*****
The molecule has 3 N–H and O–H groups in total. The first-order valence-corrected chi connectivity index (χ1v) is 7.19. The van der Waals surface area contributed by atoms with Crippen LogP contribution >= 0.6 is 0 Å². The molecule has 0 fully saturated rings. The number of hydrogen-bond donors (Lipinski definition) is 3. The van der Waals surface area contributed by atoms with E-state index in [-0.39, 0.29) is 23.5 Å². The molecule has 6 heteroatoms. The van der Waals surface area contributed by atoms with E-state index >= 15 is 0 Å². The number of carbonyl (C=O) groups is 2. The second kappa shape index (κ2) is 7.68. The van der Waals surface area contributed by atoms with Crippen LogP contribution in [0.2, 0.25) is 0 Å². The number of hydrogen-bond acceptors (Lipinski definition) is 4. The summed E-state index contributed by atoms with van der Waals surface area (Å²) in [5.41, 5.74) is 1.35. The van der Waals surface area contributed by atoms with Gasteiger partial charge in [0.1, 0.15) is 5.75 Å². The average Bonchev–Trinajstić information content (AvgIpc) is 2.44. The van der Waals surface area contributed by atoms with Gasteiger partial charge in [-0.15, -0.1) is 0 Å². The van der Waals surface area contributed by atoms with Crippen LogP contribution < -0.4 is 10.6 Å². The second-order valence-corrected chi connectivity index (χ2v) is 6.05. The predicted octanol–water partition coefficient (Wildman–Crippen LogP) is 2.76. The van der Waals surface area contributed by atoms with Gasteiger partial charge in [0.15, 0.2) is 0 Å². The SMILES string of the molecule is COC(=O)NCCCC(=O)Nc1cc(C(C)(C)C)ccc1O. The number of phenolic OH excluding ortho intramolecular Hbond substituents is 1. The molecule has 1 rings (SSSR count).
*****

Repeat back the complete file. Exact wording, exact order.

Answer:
The molecule has 3 N–H and O–H groups in total. The first-order valence-corrected chi connectivity index (χ1v) is 7.19. The van der Waals surface area contributed by atoms with Crippen LogP contribution >= 0.6 is 0 Å². The molecule has 0 fully saturated rings. The number of hydrogen-bond donors (Lipinski definition) is 3. The van der Waals surface area contributed by atoms with E-state index in [-0.39, 0.29) is 23.5 Å². The molecule has 6 heteroatoms. The van der Waals surface area contributed by atoms with E-state index >= 15 is 0 Å². The number of carbonyl (C=O) groups is 2. The second kappa shape index (κ2) is 7.68. The van der Waals surface area contributed by atoms with Crippen LogP contribution in [0.2, 0.25) is 0 Å². The number of hydrogen-bond acceptors (Lipinski definition) is 4. The summed E-state index contributed by atoms with van der Waals surface area (Å²) in [5.41, 5.74) is 1.35. The van der Waals surface area contributed by atoms with Gasteiger partial charge in [0.1, 0.15) is 5.75 Å². The average Bonchev–Trinajstić information content (AvgIpc) is 2.44. The van der Waals surface area contributed by atoms with Gasteiger partial charge in [-0.15, -0.1) is 0 Å². The van der Waals surface area contributed by atoms with Crippen LogP contribution < -0.4 is 10.6 Å². The second-order valence-corrected chi connectivity index (χ2v) is 6.05. The predicted octanol–water partition coefficient (Wildman–Crippen LogP) is 2.76. The van der Waals surface area contributed by atoms with Gasteiger partial charge in [0.15, 0.2) is 0 Å². The SMILES string of the molecule is COC(=O)NCCCC(=O)Nc1cc(C(C)(C)C)ccc1O. The number of phenolic OH excluding ortho intramolecular Hbond substituents is 1. The molecule has 1 rings (SSSR count).